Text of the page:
Actively Taking Control Of Your Stress Through Exercise

Oct 22, 2014
Tagged with: Actively Taking Control Of Your Stress Through Exercise

Stress isn’t good for anyone, but according to the American Psychological Association, at least 75% of Americans feel stressed out every day. Constant stress affects our daily lives, and can have a negative impact on our health. It can give you headaches, can make your heart beat faster, can lead to high blood pressure, and can make you less resistant to illness. Extended periods of stress can even lead to heart attack and diabetes over time, and can affect how well you think and feel, too. So before it starts to affect your quality of life, it’s important to take control of it.

How can you take control of your stress?

Luckily, there are a number of ways you can manage your stress. Counseling can help you identify stressors in your life and figure out ways to either avoid them or how to lessen their negative effects. It can also help you learn how to deal with stress in a positive way.

Relaxation through meditation is another way to control it. Relaxation techniques can help you calm down and loosen up any mental or physical tension you might be feeling. You can get similar results through other activities like Tai Chi or yoga. But one of the best ways to deal with stress before it gets to you is through exercise and a healthy diet.

Why exercise and diet are best for stress

The first reason why exercise and diet is best for stress is because it strengthens the body; the right diet will help you shed weight, while exercise will get your muscles working and your heart pumping. By maintaining a healthy weight and having a physically fit body, you’re able to handle the physical effects of stress better. You’ll feel less tired, you’ll be in a better mood and you’ll be less likely to get sick.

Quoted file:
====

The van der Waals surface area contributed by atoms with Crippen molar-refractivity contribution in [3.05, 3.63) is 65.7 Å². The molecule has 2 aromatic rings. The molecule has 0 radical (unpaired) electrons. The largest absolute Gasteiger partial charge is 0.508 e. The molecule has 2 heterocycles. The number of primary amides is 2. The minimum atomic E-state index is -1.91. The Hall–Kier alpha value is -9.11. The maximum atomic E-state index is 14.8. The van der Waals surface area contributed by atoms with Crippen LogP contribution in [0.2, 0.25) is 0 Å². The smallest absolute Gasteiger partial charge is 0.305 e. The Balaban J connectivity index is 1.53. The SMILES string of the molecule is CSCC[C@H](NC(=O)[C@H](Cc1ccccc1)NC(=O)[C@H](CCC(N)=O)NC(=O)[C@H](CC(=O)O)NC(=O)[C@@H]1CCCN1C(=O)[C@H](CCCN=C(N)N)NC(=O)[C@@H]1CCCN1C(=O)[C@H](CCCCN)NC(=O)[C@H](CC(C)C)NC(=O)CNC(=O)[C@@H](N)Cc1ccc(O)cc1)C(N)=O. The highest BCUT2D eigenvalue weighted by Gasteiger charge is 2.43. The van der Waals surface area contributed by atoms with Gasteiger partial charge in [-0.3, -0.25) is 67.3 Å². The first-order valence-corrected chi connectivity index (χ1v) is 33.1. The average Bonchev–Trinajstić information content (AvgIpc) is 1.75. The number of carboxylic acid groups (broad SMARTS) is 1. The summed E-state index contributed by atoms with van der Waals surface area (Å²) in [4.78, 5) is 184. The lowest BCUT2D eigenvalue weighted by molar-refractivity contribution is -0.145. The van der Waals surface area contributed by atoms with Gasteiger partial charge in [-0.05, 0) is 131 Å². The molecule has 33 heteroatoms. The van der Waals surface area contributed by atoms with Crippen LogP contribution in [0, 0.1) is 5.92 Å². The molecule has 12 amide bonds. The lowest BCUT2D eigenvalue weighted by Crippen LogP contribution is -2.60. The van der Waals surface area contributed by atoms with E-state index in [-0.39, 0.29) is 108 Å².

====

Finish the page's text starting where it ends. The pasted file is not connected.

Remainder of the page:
Another reason is that exercise makes your body produce endorphins, a bodily chemical that acts as a natural painkiller and mood booster. Exercise helps your body learn how to reach a biochemical balance, making your brain more ready and able to deal with stressful situations.

Finally, exercise is a tiring and tension releasing activity. Because stress can build up in your body and affect you physically, being active can help you release it in a productive way. Not only will you be able to release this tension, but also the physical feeling of being tired can help you attain a deeper and more restful sleep, allowing your body to rejuvenate and be at its best the next day.

So if you’re feeling stressed out, try going out for a run or try hitting the gym. Don’t let your stress control you, when you can control it through exercise.

How has exercise helped you deal with stress? Share your experiences below.

 

For people with disabilities please checkout this information on exercise:

http://www.nchpad.org/CRx

http://www.nchpad.org/pledge/doctalk

 

 

 

 

Sources:
• http://www.counsellingsydney.com.au/stress
• http://www.adaa.org/understanding-anxiety/related-illnesses/other-related-conditions/stress/physical-activity-reduces-st
• http://www.heart.org/HEARTORG/GettingHealthy/StressManagement/FourWaystoDealWithStress/Four-Ways-to-Deal-with-Stress_UCM_307996_Article.jsp
• http://www.crazymuscle.com/cutting-information

Blurb:

This article is about how exercise is one of, if not the best way to deal with stress. It starts with how stress can affect one’s physical and mental wellbeing, and how exercise in particular can help and prepare a person to reduce and be more resistant to the negative effects of stress. Since stress affects nearly everyone at one point or another, this article can help people who are looking for positive ways to control their stress in their lives.

Author: Jef Ramos



  • bobl07

    My favorite stress relief activity is a good, long, swim with some vigorous intensity.

  • Jef Reyner Ramos

    Reading a good book after a physical workout is a great way to end your stress relief activities.